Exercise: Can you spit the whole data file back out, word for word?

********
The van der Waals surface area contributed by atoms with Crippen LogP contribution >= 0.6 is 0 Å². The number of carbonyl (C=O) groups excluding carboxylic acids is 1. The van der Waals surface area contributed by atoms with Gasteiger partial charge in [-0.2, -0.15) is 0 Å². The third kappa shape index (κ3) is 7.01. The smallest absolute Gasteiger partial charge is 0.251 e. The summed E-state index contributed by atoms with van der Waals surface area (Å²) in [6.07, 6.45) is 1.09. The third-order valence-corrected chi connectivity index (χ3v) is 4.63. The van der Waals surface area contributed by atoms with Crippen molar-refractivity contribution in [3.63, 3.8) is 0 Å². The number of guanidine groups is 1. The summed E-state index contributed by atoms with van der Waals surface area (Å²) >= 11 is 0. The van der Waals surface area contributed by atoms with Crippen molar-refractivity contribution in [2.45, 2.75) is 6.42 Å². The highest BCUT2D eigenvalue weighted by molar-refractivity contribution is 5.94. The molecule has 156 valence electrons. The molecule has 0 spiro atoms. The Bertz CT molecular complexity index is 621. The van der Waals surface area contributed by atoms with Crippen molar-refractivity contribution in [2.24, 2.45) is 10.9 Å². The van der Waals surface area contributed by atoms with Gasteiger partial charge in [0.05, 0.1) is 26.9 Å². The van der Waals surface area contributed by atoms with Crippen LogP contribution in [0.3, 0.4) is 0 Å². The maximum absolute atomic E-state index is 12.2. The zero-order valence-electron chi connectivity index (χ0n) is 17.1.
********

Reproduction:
The van der Waals surface area contributed by atoms with Crippen LogP contribution >= 0.6 is 0 Å². The number of carbonyl (C=O) groups excluding carboxylic acids is 1. The van der Waals surface area contributed by atoms with Gasteiger partial charge in [-0.2, -0.15) is 0 Å². The third kappa shape index (κ3) is 7.01. The smallest absolute Gasteiger partial charge is 0.251 e. The summed E-state index contributed by atoms with van der Waals surface area (Å²) in [6.07, 6.45) is 1.09. The third-order valence-corrected chi connectivity index (χ3v) is 4.63. The van der Waals surface area contributed by atoms with Crippen molar-refractivity contribution in [3.63, 3.8) is 0 Å². The number of guanidine groups is 1. The summed E-state index contributed by atoms with van der Waals surface area (Å²) >= 11 is 0. The van der Waals surface area contributed by atoms with Crippen molar-refractivity contribution in [2.45, 2.75) is 6.42 Å². The highest BCUT2D eigenvalue weighted by molar-refractivity contribution is 5.94. The molecule has 156 valence electrons. The molecule has 0 spiro atoms. The Bertz CT molecular complexity index is 621. The van der Waals surface area contributed by atoms with Crippen molar-refractivity contribution in [2.24, 2.45) is 10.9 Å². The van der Waals surface area contributed by atoms with Gasteiger partial charge in [0.05, 0.1) is 26.9 Å². The van der Waals surface area contributed by atoms with Crippen LogP contribution in [0.3, 0.4) is 0 Å². The maximum absolute atomic E-state index is 12.2. The zero-order valence-electron chi connectivity index (χ0n) is 17.1.